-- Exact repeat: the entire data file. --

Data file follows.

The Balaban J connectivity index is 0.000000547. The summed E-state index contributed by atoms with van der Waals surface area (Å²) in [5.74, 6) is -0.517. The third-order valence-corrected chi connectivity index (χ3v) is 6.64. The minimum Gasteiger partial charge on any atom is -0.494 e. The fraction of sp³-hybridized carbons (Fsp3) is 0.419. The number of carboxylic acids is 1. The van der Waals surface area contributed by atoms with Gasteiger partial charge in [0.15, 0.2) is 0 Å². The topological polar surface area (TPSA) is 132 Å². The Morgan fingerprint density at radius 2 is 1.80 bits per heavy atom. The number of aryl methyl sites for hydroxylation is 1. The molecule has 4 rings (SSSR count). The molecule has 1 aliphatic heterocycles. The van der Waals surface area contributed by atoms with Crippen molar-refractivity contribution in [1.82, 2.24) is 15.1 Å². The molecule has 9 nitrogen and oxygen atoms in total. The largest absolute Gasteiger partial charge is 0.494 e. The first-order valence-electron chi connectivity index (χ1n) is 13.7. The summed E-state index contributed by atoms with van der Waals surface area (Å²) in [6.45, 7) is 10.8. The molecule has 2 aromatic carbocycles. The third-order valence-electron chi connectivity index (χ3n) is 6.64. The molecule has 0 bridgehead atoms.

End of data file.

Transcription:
The Balaban J connectivity index is 0.000000547. The summed E-state index contributed by atoms with van der Waals surface area (Å²) in [5.74, 6) is -0.517. The third-order valence-corrected chi connectivity index (χ3v) is 6.64. The minimum Gasteiger partial charge on any atom is -0.494 e. The fraction of sp³-hybridized carbons (Fsp3) is 0.419. The number of carboxylic acids is 1. The van der Waals surface area contributed by atoms with Gasteiger partial charge in [0.15, 0.2) is 0 Å². The topological polar surface area (TPSA) is 132 Å². The Morgan fingerprint density at radius 2 is 1.80 bits per heavy atom. The number of aryl methyl sites for hydroxylation is 1. The molecule has 4 rings (SSSR count). The molecule has 1 aliphatic heterocycles. The van der Waals surface area contributed by atoms with Crippen molar-refractivity contribution in [1.82, 2.24) is 15.1 Å². The molecule has 9 nitrogen and oxygen atoms in total. The largest absolute Gasteiger partial charge is 0.494 e. The first-order valence-electron chi connectivity index (χ1n) is 13.7. The summed E-state index contributed by atoms with van der Waals surface area (Å²) in [6.45, 7) is 10.8. The molecule has 2 aromatic carbocycles. The third-order valence-electron chi connectivity index (χ3n) is 6.64. The molecule has 0 bridgehead atoms.